• Like its bigger, more powerful brother, the Parasound A52 possess the Halo signature midrange and sublime upper-frequency performance.
• The A52's bass performance is solid and extremely agile, not to mention dynamic, though it won't plunge to the depths of the basement the way some amps will.
• The most startling thing about the A52 is just how musically and rhythmically "right" it feels, regardless of what source material you throw at it.
• Though the A52 is a Class A/AB design, heat never became an issue for me, though it does put off its share of warmth, it never became too hot to touch.
• The A52's moderate power output was robust and proved to be enough to power even the mighty Magnepan 3.6s to reference levels. Though more power, as with the Parasound A51, would bring new levels of control to power-hungry speakers.
• While brilliant in many respects, the A52 is a lighter-sounding amp with a touch of energy in the upper frequencies that may not mate well with already bright or lively speakers.
• The casework behind the faceplate didn't seem as solid or rigid as its larger, costlier siblings.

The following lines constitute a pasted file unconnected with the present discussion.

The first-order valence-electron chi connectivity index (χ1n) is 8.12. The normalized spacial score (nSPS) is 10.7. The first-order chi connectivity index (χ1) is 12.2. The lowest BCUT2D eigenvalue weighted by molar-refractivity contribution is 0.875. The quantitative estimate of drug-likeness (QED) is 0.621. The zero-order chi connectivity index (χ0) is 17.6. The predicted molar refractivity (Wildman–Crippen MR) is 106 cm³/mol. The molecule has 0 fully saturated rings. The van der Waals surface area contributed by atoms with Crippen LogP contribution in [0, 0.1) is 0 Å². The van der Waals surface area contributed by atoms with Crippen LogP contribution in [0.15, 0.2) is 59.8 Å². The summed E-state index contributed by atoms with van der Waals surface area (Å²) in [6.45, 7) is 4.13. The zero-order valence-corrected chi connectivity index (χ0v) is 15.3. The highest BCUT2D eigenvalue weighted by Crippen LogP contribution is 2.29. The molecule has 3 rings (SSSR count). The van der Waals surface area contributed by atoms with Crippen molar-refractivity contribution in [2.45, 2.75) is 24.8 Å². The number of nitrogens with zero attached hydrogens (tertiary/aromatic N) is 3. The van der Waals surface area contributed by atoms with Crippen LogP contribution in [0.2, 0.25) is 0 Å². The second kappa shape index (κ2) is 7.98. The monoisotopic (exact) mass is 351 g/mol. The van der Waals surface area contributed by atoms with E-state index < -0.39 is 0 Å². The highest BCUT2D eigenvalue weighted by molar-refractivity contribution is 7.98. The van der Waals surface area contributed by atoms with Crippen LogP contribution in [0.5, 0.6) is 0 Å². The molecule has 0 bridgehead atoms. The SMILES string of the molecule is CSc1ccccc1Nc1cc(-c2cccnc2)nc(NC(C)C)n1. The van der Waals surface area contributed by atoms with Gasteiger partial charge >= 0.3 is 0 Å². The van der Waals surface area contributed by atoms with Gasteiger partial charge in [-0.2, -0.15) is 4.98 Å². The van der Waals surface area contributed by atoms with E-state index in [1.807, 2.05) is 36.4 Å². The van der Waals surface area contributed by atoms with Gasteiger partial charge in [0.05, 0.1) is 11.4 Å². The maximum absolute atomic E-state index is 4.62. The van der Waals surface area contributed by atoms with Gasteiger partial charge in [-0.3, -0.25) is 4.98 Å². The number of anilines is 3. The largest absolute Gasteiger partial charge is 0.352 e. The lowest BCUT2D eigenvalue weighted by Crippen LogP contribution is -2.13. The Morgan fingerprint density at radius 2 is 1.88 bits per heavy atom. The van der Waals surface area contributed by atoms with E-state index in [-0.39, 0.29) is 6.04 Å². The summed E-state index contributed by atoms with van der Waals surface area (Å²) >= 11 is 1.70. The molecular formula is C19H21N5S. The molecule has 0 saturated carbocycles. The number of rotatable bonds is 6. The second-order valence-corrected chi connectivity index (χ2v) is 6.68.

• The binding posts, while gold-plated and color-coordinated, are not quite up to par, considering lesser amps give you more robust, easier tightening connections.
Ten years ago, a multi-channel amp giving you the level of performance you can achieve with the A52 would've cost you thousands more than its modest $2,500 asking price. While the sub-$3,000 amplifier market has become a bit crowded as of late, the A52 still holds its own and remains a notch or two above the competition. It's a truly musically engaging amplifier with an alter ego that likes to blow stuff up should the mood or movie strike it. The A52 is a solid all-rounder and one hell of a good-looking piece of kit. While it may be getting on in years, there is still plenty of life left in the A52's tanks and it's definitely worth checking out.
• Read more multichannel amp reviews from the likes of Anthem, NAD, Krell, Mark Levinson and many others.